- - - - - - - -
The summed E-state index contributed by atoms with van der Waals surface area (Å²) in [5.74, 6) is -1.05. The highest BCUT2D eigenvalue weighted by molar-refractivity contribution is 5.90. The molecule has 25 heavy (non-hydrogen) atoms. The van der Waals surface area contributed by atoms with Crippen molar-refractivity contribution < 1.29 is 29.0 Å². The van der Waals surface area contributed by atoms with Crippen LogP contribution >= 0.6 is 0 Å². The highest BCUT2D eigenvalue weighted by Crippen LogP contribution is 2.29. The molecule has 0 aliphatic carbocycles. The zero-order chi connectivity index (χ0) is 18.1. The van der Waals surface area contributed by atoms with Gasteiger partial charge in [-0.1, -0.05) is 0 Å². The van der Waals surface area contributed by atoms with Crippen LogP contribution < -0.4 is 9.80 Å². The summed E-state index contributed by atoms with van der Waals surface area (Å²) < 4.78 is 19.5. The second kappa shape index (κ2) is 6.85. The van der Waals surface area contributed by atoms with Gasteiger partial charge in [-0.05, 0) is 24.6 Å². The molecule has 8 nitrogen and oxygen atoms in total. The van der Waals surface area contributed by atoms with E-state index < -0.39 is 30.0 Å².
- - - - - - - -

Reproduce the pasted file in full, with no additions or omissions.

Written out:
The summed E-state index contributed by atoms with van der Waals surface area (Å²) in [5.74, 6) is -1.05. The highest BCUT2D eigenvalue weighted by molar-refractivity contribution is 5.90. The molecule has 25 heavy (non-hydrogen) atoms. The van der Waals surface area contributed by atoms with Crippen molar-refractivity contribution < 1.29 is 29.0 Å². The van der Waals surface area contributed by atoms with Crippen LogP contribution >= 0.6 is 0 Å². The highest BCUT2D eigenvalue weighted by Crippen LogP contribution is 2.29. The molecule has 0 aliphatic carbocycles. The zero-order chi connectivity index (χ0) is 18.1. The van der Waals surface area contributed by atoms with Gasteiger partial charge in [-0.1, -0.05) is 0 Å². The van der Waals surface area contributed by atoms with Crippen LogP contribution < -0.4 is 9.80 Å². The summed E-state index contributed by atoms with van der Waals surface area (Å²) < 4.78 is 19.5. The second kappa shape index (κ2) is 6.85. The van der Waals surface area contributed by atoms with Gasteiger partial charge in [-0.05, 0) is 24.6 Å². The molecule has 8 nitrogen and oxygen atoms in total. The van der Waals surface area contributed by atoms with E-state index < -0.39 is 30.0 Å².